52 Messrs van Koert and Della both prepared Supplemental Reports, which considered developments since the writing of their Initial Reports, including updated financial information, business changes and changes to the external environment. Messrs van Koert and Della both stated that their conclusions in their Initial Reports were not affected by the information contained in their respective Supplemental Reports.
53 Mr Goodsall formed the following opinions in his Initial Report, based on his review of the proposed Scheme:
(a) The proposed Scheme will not materially prejudice the interests of policy owners of CMLA and AIAA;
(b) The security of benefits for policy owners of CMLA and AIAA is maintained;
(c) The changes to the contractual references contained in the Scheme are necessary to give effect to the Scheme and will not adversely affect the contractual rights or benefits of policy owners of CMLA or AIAA; and
(d) There will not be any adverse impact on reasonable benefit expectations of policy owners of CMLA and AIAA.
54 Mr Goodsall’s Supplemental Report considered the impact of the developments set out in the Supplemental van Koert and Della Reports. Mr Goodsall stated that these developments did not affect the opinions reached in his Initial Report.
Policy owner benefit expectations
55 In assessing policy owner benefit expectations, Mr Goodsall considered the applicants’ product and pricing strategies, claims management, investment management, management of participating business/bonus philosophy, and administration systems. Having considered the impact of the Scheme, Mr Goodsall concluded that there is no material adverse impact on policy owner benefit expectation as a result of the Scheme. Mr Goodsall noted at section 6.5 of his Initial Report that the operation of the Joint Cooperation Agreement helps to mitigate the operational risk of the combination of the two businesses as they have been running under a combined management structure since 1 November 2019.
Product and pricing strategies
56 Mr Goodsall explained at section 6.11 of his Initial Report that CMLA and AIAA both have product and pricing policies that set out minimum and target pricing and profitability thresholds, requirements for achieving fair and reasonable outcomes for customers, and the process for the regular review of pricing.
57 Section 3.3 of the Initial van Koert Report and Initial Della Report outline the product and pricing strategies of CMLA and AIAA, noting that, following entry into the Joint Cooperation Agreement, the product and pricing teams of the different lines of business of CMLA and AIAA are being integrated. Messrs van Koert and Della report that the product management and pricing policies of AIAA and CMLA have been updated such that they are consistent and appropriate for the ongoing management of the combined business. Sections 4.5 and 4.6 of the Initial van Koert Report and Initial Della Report state that the Scheme is not expected to change the current product and pricing plans, governance framework, or product terms and conditions for the existing AIAA or CMLA business. Mr Goodsall concluded at section 6.11 of his Initial Report that CMLA and AIAA’s product management and pricing policies have been aligned to substantially maintain the current CMLA pricing criteria and customer outcomes for CMLA products so that there are no material changes to CMLA pricing thresholds and consideration of customer outcomes as a result of the Scheme.
58 Mr Goodsall noted at section 6.14 of his Initial Report that expenses for the combined business are anticipated to reduce over time compared to the separate businesses due to improved economies of scale, which may benefit some policy owners through lower pricing in the future. Mr van Koert also noted in his Initial Report that the structural changes brought about by the Scheme are expected to reduce expenses in the long term due to improved economies of scale, which may have a positive effect on policy owner premium rates in the future.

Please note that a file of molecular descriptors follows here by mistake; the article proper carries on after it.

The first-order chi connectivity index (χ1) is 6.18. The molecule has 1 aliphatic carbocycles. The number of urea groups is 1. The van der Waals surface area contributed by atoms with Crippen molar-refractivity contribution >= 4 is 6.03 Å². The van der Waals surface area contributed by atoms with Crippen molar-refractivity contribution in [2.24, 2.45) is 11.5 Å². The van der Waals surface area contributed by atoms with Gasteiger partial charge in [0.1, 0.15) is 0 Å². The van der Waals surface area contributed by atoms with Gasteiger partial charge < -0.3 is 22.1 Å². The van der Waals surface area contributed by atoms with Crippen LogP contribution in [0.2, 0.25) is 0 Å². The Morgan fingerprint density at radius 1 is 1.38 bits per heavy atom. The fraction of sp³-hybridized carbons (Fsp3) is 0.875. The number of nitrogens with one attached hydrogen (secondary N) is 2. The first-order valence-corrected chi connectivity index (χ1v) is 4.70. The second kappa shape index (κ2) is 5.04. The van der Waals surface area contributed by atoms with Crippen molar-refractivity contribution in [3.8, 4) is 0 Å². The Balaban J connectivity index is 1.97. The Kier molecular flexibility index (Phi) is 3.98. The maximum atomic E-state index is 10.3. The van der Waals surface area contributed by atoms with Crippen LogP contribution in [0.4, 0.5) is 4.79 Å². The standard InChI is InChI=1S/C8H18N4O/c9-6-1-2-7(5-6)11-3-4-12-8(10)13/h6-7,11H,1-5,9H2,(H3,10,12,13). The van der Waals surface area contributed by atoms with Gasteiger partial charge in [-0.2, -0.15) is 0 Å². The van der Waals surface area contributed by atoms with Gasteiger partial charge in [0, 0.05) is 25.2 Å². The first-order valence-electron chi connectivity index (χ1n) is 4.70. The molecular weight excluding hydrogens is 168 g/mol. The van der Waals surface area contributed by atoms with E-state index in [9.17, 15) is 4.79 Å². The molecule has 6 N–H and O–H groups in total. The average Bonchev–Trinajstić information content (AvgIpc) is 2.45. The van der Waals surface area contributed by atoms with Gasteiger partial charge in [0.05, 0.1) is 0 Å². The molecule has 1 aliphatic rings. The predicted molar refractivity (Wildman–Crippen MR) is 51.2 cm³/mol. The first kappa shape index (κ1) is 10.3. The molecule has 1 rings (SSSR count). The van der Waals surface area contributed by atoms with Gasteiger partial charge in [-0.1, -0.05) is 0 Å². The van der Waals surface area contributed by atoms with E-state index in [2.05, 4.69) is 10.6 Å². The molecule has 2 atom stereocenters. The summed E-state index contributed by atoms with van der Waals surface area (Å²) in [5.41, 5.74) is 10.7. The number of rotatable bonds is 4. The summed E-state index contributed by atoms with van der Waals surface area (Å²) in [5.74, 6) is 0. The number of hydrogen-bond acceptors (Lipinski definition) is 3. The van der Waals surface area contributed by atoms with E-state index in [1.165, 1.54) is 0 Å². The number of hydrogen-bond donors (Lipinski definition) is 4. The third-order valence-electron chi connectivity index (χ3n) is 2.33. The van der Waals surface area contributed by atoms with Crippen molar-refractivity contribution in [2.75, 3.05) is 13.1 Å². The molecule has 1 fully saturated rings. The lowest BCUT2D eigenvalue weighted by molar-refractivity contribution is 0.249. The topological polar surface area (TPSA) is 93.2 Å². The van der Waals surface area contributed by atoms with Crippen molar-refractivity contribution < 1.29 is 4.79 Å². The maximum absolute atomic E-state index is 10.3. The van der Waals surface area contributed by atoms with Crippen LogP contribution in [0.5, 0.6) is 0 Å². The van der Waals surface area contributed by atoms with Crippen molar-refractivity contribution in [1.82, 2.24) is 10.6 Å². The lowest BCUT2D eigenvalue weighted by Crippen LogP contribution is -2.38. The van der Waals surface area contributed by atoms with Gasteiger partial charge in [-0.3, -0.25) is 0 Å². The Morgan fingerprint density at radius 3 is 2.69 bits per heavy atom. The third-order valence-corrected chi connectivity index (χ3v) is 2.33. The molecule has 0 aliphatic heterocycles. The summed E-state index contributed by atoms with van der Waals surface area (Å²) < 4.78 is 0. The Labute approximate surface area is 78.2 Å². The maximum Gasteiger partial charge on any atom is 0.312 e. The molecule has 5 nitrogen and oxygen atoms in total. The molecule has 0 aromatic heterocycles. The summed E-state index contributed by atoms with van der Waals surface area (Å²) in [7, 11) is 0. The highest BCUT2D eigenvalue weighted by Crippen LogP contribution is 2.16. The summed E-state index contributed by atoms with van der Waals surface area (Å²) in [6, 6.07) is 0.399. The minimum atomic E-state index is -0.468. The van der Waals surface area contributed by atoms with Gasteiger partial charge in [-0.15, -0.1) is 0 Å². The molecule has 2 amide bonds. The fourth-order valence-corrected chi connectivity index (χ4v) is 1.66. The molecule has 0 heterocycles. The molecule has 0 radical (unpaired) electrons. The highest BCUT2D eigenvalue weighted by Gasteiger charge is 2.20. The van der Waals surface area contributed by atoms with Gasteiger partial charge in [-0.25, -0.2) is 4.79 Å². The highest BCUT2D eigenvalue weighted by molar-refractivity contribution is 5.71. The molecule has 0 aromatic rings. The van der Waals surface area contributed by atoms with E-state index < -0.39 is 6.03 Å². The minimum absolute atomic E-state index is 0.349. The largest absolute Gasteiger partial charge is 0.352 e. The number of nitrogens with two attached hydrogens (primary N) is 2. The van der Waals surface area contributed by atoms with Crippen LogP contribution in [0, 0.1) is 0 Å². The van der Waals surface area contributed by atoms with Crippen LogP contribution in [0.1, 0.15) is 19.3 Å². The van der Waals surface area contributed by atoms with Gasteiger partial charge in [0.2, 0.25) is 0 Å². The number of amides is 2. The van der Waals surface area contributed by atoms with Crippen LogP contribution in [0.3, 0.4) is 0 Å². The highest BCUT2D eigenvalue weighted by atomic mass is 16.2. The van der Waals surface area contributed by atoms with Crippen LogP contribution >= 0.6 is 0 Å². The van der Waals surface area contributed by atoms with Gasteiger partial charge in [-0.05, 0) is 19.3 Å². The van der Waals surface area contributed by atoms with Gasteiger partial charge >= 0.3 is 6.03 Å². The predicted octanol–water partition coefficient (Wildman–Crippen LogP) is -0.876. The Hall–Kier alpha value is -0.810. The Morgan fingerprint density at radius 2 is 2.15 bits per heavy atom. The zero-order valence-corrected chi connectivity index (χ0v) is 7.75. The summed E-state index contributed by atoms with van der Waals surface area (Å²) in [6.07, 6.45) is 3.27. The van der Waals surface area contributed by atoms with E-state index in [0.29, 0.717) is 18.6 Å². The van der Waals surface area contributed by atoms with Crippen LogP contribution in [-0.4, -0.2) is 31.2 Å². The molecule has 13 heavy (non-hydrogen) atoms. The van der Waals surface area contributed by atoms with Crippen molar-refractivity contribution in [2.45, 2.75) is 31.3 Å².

Management of Unit-Linked Business
59 Mr Goodsall noted at section 6.9 of his Initial Report that the existing assets and individual investment strategies for CMLA’s unit-linked products will be maintained under the Scheme. Mr Goodsall explained that CMLA and AIAA have consistent unit pricing and remuneration policies. Mr Goodsall also noted that the separate CMLA and AIAA unit pricing systems will continue to be used for their respective Unit-Linked Statutory Funds. Mr Goodsall therefore concluded that there is no adverse impact on the ongoing management of CMLA and AIAA unit-linked business as a result of the Scheme.
Bonus Philosophy for Participating Business
60 At section 6.10 of his Initial Report, Mr Goodsall explained that the relevant CMLA and AIAA policies provide for policy owners to participate in a share of profits in the Statutory Fund to which they belong. Depending on the product, the profits are distributed by a bonus, by an allocation of interest to a policy account balance or by cash. Subject to the Act and policy terms and conditions, the distributed amount is determined at the discretion of the insurer. Mr Goodsall explained that CMLA and AIAA determine distributions on the advice of their actuaries in accordance with bonus philosophy policies. As explained above, the Sub-Funds within each Statutory Fund will be maintained following the transfer. This ensures that the structures for maintaining equity between different policy owner groups and facilitating the determination of distributions to participating policies remain unchanged. The current asset portfolios and individual investment strategies will be maintained within each Sub-Fund. Mr Goodsall noted that the AIAA Dividend and Bonus Declaration Policy has similar provisions to the current CMLA Bonus Philosophy Policy and has been amended to accommodate CMLA post-transfer. At section 6.14 of his Initial Report, Mr Goodsall explained that, to avoid any excessive increases to expenses, the AIAA Policyholder Dividend and Bonus Declaration Policy has been amended to limit the expenses of both the CMLA and AIAA participating business to current levels plus future inflation increases. Consequently, Mr Goodsall concluded that participating policies are not subject to any change in the way expenses are allocated to them.